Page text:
How can you build a shoe rack easily? Our step-by-step guide outlines a simple way to do it, without doors. Admittedly, it is somewhat unusual not to hide shoes behind cupboard doors or flaps. But if shoes decorate your feet, why should they suddenly look ugly in front of a wall?
The absence of doors or flaps saves material, costs and space compared to shoe cabinets. Another advantage of the open board to build a shoe rack is the optimal ventilation.
The shoes are held by rubber ropes, which hold them onto the board plate. Shoe tensioners (which you should use anyway if you want to do good for the leather) prevent the shoe tips from being compressed. Additional retaining strips below the heels are not even required for many shoe models.
Build a shoe rack: One cord holds all shoes
How many rows of shoes they can arrange on top and side depends on the space on the wall – and of course on the size of your shoes. Before building furniture, measurements are called for: no problem on the wall, with the shoes it gets a little more complicated because of different sizes and shapes. To determine the correct distances for strips and cords, see the drawing.
First consider the sizes of the shoes when you build a shoe rack. A wood remnant with corresponding rows of holes and plug-in retaining strip helps to find out the optimal distances for cord indent and exit for the rubber cord to the retaining strip.
Each wooden panel is suitable for the construction of the boards. If it is to be painted, MDF is a good place to be. Those who opt for a wood grain are well advised with multiplex (multilayer plywood) beech or birch. For the stiffening of the plate and as a spacer to the wall, 2 cm thick strips come to the back. Strips or aluminium angles at the front serve as slip brakes for the shoe heels. The 8 mm thick rubber ropes for holding the shoe tips are not available in every hardware store. Do not cut the cord too short, prefer to use a long piece for several pairs.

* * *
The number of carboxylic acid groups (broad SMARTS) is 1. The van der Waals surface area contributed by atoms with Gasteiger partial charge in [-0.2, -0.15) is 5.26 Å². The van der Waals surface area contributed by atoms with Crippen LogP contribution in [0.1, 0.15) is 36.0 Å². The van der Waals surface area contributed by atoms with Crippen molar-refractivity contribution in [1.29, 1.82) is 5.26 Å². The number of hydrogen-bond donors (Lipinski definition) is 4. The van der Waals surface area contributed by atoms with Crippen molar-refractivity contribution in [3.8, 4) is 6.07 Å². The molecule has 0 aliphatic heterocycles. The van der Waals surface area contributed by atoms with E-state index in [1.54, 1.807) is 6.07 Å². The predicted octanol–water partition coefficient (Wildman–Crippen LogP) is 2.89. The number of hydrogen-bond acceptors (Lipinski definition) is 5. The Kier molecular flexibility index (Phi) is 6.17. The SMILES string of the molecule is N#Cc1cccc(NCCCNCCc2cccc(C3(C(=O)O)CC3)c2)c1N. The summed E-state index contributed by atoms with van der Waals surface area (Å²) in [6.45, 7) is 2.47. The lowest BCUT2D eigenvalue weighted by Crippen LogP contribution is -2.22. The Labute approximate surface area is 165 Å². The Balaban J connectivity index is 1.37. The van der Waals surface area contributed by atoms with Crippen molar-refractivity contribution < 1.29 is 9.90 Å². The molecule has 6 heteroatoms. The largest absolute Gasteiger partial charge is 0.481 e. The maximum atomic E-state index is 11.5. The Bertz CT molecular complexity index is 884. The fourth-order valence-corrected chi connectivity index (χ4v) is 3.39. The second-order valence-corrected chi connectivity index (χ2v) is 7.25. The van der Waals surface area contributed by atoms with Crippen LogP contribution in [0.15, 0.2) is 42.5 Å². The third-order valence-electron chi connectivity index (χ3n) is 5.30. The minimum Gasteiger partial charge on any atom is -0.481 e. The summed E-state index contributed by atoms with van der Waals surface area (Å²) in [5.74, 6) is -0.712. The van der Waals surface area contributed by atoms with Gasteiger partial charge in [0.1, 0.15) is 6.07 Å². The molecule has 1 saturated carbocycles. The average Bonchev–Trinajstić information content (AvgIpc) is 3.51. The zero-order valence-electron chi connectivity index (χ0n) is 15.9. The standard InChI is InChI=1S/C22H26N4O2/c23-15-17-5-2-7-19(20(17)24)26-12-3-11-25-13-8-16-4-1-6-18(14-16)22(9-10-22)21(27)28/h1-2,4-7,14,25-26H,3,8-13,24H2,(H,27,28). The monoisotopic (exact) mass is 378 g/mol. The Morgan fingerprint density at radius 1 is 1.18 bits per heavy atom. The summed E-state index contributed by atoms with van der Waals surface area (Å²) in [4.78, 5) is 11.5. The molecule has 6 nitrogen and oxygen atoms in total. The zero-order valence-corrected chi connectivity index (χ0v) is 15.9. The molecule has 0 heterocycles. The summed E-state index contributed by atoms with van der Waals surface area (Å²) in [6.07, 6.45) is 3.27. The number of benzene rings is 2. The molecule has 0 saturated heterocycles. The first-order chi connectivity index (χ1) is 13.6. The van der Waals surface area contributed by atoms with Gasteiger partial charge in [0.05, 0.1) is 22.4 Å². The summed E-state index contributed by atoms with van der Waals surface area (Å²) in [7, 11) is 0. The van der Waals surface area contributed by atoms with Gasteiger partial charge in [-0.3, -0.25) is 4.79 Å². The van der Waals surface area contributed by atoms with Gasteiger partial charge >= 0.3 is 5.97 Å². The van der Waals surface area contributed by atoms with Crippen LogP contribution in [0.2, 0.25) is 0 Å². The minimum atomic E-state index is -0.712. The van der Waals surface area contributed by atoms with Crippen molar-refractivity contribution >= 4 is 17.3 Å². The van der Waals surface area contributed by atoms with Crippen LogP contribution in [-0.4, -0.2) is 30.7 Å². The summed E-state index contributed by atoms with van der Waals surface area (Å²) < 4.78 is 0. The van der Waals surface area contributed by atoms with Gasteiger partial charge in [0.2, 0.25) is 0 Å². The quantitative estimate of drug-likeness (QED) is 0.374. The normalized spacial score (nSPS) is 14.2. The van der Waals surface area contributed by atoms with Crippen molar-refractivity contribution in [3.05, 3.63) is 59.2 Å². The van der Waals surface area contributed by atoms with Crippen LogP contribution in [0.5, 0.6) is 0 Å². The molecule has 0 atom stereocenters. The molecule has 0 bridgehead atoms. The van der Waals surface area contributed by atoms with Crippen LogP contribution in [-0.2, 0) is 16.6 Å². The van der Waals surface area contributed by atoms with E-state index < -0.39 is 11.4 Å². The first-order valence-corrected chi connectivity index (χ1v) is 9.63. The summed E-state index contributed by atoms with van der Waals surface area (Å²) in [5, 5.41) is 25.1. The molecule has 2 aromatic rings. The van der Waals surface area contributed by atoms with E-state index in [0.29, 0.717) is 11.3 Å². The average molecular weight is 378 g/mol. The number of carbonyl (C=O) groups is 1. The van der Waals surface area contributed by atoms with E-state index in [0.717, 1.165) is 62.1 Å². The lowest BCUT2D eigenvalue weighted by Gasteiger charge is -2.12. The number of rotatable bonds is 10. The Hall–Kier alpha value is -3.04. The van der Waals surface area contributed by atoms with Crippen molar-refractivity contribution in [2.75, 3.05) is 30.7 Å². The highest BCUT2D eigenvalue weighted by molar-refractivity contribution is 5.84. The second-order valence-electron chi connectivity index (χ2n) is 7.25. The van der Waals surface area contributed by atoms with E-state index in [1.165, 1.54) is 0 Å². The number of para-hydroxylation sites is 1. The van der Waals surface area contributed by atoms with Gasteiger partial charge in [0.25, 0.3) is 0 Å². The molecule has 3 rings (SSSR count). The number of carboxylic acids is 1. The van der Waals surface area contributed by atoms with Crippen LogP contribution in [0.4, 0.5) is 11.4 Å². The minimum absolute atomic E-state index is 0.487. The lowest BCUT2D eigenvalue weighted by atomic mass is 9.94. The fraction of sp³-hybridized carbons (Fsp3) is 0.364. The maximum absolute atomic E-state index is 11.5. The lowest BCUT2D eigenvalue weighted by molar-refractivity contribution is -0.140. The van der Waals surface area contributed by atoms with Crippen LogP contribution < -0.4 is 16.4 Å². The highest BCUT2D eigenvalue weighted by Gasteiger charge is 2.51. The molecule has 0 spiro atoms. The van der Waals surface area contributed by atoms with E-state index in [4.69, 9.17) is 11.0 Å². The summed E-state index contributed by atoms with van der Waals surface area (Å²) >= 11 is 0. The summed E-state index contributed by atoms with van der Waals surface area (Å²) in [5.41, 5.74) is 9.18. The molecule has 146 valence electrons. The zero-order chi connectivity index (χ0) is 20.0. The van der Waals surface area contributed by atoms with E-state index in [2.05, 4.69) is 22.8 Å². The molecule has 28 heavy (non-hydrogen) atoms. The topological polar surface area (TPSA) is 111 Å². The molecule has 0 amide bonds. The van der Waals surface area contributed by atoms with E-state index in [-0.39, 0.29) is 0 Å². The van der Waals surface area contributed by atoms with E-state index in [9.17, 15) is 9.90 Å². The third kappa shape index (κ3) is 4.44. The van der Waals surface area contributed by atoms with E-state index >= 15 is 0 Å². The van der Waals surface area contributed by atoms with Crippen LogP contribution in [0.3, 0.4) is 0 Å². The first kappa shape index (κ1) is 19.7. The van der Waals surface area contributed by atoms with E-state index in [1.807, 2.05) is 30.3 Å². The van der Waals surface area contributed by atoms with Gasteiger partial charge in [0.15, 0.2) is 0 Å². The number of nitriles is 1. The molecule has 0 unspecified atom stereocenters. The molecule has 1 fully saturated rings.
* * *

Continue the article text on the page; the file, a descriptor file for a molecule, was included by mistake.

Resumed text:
Record positions for the support strips and screw holes as well as the holes for the rubber rope and the wall mounting.
Using the drill rig to produce holes and constantly deep sinkholes for the rubber rope. Wood drill: 9 mm for the rubber band, 6 mm for wall mounting and 4 mm for screwing the support strips (3.5 mm Spax screws).
After sanding (60s grain) of the edges and surfaces apply three to four times clear varnish. Perform fine intermediate sanding with 220 grit.
On the back of the plate, 3.5 cm from the edge of the edge are screwed on to the top and side of the distance bars.
Fix the painted support strips with clamps and screw them through the plate from behind.
Tip! When cutting the rubber rope, a sheath with adhesive tape prevents the ends of the ropefroms from stretching.
The adhesive tape makes threading easier. Knot the ends on the back.
The holes for wall mounting are covered by the rubber rope.
An absurd idea? Footprints made of adhesive foil clearly indicate that a few shoes are on the way.
Foil instead of coloured varnish for the surface
After the adhesive film has been applied, the rope holes are exposed with a perforated iron (13 mm). Then lower slightly so that there are clean drilling edges and the rubber band is easier to thread. In the area of the aluminium angle profiles, a film strip about 15 mm wide is cut out by cutter and ruler. This substrate serves as a safe contact surface for adhesive. Since the aluminium profile is 20 mm wide, the cut-out is completely covered.